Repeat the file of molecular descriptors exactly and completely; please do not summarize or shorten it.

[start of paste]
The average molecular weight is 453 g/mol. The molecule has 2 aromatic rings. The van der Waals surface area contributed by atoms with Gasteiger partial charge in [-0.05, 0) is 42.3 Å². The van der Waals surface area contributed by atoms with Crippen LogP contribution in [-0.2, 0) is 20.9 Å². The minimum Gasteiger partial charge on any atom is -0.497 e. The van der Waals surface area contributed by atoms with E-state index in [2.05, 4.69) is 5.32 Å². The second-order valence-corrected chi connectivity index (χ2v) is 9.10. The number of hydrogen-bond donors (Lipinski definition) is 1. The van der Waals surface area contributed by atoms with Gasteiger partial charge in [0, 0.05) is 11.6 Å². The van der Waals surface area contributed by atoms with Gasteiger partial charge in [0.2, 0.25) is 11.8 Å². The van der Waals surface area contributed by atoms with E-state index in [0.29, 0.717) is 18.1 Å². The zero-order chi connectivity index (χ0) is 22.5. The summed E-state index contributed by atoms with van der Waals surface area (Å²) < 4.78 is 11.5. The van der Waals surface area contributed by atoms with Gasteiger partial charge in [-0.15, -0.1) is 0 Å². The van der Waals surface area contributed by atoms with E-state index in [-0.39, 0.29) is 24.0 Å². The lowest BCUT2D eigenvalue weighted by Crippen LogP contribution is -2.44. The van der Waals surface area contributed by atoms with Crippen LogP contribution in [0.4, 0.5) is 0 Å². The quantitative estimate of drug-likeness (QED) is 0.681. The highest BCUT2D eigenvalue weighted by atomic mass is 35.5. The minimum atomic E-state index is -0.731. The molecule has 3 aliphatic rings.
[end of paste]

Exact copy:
The average molecular weight is 453 g/mol. The molecule has 2 aromatic rings. The van der Waals surface area contributed by atoms with Gasteiger partial charge in [-0.05, 0) is 42.3 Å². The van der Waals surface area contributed by atoms with Crippen LogP contribution in [-0.2, 0) is 20.9 Å². The minimum Gasteiger partial charge on any atom is -0.497 e. The van der Waals surface area contributed by atoms with E-state index in [2.05, 4.69) is 5.32 Å². The second-order valence-corrected chi connectivity index (χ2v) is 9.10. The number of hydrogen-bond donors (Lipinski definition) is 1. The van der Waals surface area contributed by atoms with Gasteiger partial charge in [0, 0.05) is 11.6 Å². The van der Waals surface area contributed by atoms with Gasteiger partial charge in [0.2, 0.25) is 11.8 Å². The van der Waals surface area contributed by atoms with E-state index in [0.29, 0.717) is 18.1 Å². The zero-order chi connectivity index (χ0) is 22.5. The summed E-state index contributed by atoms with van der Waals surface area (Å²) < 4.78 is 11.5. The van der Waals surface area contributed by atoms with Gasteiger partial charge in [-0.15, -0.1) is 0 Å². The van der Waals surface area contributed by atoms with E-state index in [-0.39, 0.29) is 24.0 Å². The lowest BCUT2D eigenvalue weighted by Crippen LogP contribution is -2.44. The van der Waals surface area contributed by atoms with Crippen LogP contribution in [0.4, 0.5) is 0 Å². The quantitative estimate of drug-likeness (QED) is 0.681. The highest BCUT2D eigenvalue weighted by atomic mass is 35.5. The minimum atomic E-state index is -0.731. The molecule has 3 aliphatic rings.